Whether attending a performance at a large stadium, outdoor music festival, or small nightclub, concert goers have a right to feel safe and secure inside the venue and on the property grounds. Concert facilities present inherent security challenges, given frequently low-levels of lighting, loud music, and (often) impaired guests. Disturbingly, many facilities do not have procedures in place to respond to incidents of sexual assault and harassment.
Our Music My Body, a Chicago-based advocacy campaign, promotes “fun and consensual music experiences for all.” The campaign recently surveyed over 500 concert goers on experiences of harassment at music venues. The Chicago Tribune released the findings in March 2018:
“For the 92 percent of females who said they had been harassed in music spaces, the incidents included experiences of spoken harassment, groping, sexual gestures, stalking, being yelled at and being photographed or videoed without permission. Thirty-one percent of male fans experienced both physical and nonphysical harassment, according to the survey, and 60 percent of transgender attendees reported physical homophobic or transphobic violence.”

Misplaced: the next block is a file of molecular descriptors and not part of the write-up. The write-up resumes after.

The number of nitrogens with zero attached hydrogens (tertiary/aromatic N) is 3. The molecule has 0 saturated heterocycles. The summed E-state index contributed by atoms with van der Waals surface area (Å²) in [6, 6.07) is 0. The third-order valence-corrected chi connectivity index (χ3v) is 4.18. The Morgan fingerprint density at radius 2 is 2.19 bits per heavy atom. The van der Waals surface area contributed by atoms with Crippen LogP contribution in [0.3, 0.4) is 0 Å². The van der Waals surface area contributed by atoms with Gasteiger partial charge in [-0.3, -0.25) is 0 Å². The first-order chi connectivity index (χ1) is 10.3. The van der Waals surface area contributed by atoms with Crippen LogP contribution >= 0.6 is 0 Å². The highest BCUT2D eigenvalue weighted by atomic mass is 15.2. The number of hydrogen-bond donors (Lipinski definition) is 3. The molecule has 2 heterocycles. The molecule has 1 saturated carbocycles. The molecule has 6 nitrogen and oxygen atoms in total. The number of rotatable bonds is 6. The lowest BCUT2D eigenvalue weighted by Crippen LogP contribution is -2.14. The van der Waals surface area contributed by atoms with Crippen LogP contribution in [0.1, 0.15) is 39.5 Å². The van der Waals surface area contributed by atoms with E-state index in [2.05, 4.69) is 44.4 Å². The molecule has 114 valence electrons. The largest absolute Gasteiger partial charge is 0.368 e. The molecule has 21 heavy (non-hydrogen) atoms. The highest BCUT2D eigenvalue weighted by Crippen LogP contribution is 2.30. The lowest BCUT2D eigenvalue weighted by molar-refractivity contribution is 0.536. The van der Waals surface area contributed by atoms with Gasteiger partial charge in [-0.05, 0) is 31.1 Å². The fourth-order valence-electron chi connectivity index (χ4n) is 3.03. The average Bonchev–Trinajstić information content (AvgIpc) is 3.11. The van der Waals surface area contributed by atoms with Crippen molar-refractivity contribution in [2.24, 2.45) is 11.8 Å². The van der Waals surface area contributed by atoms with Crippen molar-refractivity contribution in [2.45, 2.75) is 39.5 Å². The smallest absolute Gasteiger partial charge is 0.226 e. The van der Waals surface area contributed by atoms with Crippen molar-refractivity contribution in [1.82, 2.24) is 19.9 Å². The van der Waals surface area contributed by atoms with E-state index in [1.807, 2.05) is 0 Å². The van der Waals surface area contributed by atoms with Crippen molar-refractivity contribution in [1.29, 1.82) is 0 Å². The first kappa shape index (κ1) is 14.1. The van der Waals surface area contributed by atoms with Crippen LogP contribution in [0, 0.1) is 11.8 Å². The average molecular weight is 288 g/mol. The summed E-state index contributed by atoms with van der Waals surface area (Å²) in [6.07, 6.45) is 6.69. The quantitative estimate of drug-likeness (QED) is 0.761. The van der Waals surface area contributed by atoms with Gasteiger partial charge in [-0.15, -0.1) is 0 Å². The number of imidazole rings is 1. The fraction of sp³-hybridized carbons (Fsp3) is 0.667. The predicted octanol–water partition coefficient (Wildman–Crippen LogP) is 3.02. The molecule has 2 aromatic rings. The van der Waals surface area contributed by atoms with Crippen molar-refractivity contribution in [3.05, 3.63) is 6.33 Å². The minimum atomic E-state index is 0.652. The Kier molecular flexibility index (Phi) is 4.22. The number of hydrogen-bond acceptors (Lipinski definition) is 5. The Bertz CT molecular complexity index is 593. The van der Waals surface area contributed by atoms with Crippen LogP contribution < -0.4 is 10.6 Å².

When asked what security measures they would like to see implemented in the future, “99 percent of the respondents would feel more comfortable if venues had increased security, with 84 percent preferring that staff and security be trained in violence prevention and crisis intervention. Seventy-five percent of respondents want venues and festivals to increase signage that clarifies anti-harassment policies, and 62 percent hope venues create a designated safe space for those being harassed to go and still be able to enjoy the show.”
Victims of Music Venue Violence: Know Your Rights
Concert goers have a right to be safe and secure while on the premises of the establishment that they are visiting. By law, concert facility owners have a duty to protect guests from any foreseeable harm.
Music venues are encouraged to implement property security precautions and preventative measures to protect guests and reduce property violence, sexual assault, injuries and deaths. Security measures may include, metal detectors, bag checks, clear bag requirements, bright lighting in parking lots, bathroom attendants, monitored surveillance cameras, indoor and outdoor security staff, clearly marked exits, and emergency response training for all staff.
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